Two words keep popping into my consciousness over the last few days: love + language.
If you asked me what love language Alan and I speak, I would explain that it’s about making what’s important to your “someone else” important to you and appreciating the intention behind the gesture.
About 18 months ago, I was diagnosed with Microcystic Adnexal Carcinoma: a rare, malignant tumor, commonly classified as a low-grade sweat gland carcinoma that typically occurs on the head and neck, particularly the central face. It is aggressive but rarely spreads.
This news came as a result of pathology results on a nagging cyst I had removed under my lip. As soon as it was gone, so was any energy I may have had about it. I didn’t give it another thought.
Much like an earthquake, it arrived with no warning and followed with all kinds of aftershocks.
It truly shook us to our core, and in many ways, our world cracked open. Shortly after, Alan started kissing me on the forehead before he left for the hospital at 5:30 in the morning. What I loved most about this was that he started doing it, knowing I was asleep. It was for him, and somewhere along the way, it became a ritual for me. In a daze, I would smile and fall back to sleep.
He was my Prince Charming during the cancer chapter, and it was cathartic.
I struggled a few years earlier, and Alan did not offer the same tenderness. He just didn’t know how. That hurt. So every morning, he reminds me that he is here, that he is a better man, and he is going to show up for me, forever.
All that is spoken with a simple kiss on the forehead.
A few weeks later, on a Sunday afternoon, I could hear Alan from the den, voicing his doom-and-gloom at the mere idea of facing the pile of trash that was awaiting him. I decided I would surprise him. I could take this one thing off his “to do” list.
It would be a love note from me to him that said, “You work hard. Let me do this for you.”
This was no small undertaking. We had just moved back into our newly renovated space, and it was stark. We were transforming our empty nest into a love nest; it was out with the old and in with the new. We literally gave away every single thing from our home and started over.
Every new piece of furniture came in a box: every lamp, every rug, every plate, every bowl. Once emptied, boxes had to be flattened, peanuts gathered and put in the garbage can, and all packaging separated into its appropriate receptacle for removal. It was a production. Once that happened, recycle bins had to be dragged to the curb along with all the boxes. Finally, the garbage pail, which felt like it had been filled with rocks, had to be wheeled to the curb. This whole process took time, and the temperature in the garage felt similar to that of an oven baking a batch of Cathy’s Cookies.
When he finally mustered up the courage to head out to the garage and take on the monumental task he’d been so dreading, he was greeted with the sweetest surprise, nothing. I could all but see the expression on his face just by listening to the sheer joy in his voice. My kindness was received exactly as it was intended. I said nothing; his reaction said everything. I continue to get such a kick out of his gratitude that I have handled his one household chore, my treat, for a few weeks now. We have clear-cut departments: his is work, mine is house.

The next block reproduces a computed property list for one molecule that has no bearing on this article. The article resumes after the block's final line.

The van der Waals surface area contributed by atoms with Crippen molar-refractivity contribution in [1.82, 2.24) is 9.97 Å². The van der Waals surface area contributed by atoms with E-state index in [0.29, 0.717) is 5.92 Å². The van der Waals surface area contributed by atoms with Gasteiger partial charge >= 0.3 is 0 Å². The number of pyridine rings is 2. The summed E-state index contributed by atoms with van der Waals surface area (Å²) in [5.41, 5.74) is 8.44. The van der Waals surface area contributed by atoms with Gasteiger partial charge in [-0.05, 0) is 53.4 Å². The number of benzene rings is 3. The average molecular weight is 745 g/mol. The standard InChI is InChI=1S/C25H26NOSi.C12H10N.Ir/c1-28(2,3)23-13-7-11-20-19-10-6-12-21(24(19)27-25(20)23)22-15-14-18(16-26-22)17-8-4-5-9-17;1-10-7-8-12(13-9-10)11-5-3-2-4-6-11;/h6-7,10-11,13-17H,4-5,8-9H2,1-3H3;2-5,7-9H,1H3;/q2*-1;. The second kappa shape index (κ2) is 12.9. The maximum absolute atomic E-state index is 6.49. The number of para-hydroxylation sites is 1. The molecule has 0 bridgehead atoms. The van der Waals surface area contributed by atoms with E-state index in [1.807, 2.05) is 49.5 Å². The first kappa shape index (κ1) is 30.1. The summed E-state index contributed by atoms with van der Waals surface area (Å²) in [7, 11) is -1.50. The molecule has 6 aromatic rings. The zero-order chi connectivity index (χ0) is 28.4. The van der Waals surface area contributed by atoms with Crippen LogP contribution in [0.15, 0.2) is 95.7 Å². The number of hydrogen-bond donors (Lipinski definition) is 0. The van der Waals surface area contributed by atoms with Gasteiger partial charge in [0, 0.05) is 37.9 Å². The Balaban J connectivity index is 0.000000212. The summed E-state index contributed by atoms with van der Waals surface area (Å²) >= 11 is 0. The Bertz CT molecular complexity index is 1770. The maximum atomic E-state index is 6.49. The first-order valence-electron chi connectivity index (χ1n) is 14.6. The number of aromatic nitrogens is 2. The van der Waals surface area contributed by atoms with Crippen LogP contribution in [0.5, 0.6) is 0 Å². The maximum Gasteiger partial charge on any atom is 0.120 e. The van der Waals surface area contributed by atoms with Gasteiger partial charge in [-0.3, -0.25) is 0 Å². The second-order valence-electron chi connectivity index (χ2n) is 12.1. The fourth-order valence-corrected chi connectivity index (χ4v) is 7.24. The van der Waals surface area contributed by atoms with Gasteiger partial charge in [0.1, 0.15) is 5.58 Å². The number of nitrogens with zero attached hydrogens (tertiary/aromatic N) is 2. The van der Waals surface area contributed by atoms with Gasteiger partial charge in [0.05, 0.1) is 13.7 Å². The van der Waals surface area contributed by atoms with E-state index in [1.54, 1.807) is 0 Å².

Somehow, every single week, by the time Sunday rolls around, he has no recollection of the good deed offered a short week ago. Think “Fifty First Dates.” I won’t assume this responsibility permanently because I believe it is important for us both to invest energy and take ownership in the maintenance of our home. It’s much the same way in parenting.
The magic is in the “doing for,” rather than keeping score, with someone else in mind. On Father’s Day, I wrapped his present in beautiful craft paper, tied a gingham ribbon around the box, and tucked a stem of candy cherries under the bow. I do that because I love to, and over the years, it has become my signature. If I was really thinking about what he wanted, I’d have handed him an unwrapped box in a bag; but you and I both know that is never going to happen. The cherry on top is my kiss on the forehead.
On the flip side, lately, when I go on a Publix run, Alan offers to join me. Does he really want to go grocery shopping? Highly doubtful, but he knows how much I appreciate his participation. Just like in yoga, sometimes the hardest part is showing up, and he shows up for me. Having him chauffeur me turns a chore into a play date. We talk about what the week ahead entails as we pick the food we’ll eat. He mentions a late night that he won’t make dinner, and I tell him about a six o’clock yoga class I have on my calendar—dinner will be EMFH (every man for himself). That one hour sharing a task serves the same purpose as a candlelit dinner for two would; it’s just about connection.
We all need to practice speaking our love language in the world—more kindness, less judgement, more tolerance, less intolerance. Forget “my way or the highway” and embrace “live and let live.”
You get to choose what you say through your actions, as well as your words. When you speak with your heart, nobody needs to translate; everyone understands.
It is in the celebration of genuine giving when we feel more love than we think our heart can hold. Live your love without expecting anything in return. It is next-level giving. And what comes back to you is karma’s way of kissing you on the forehead.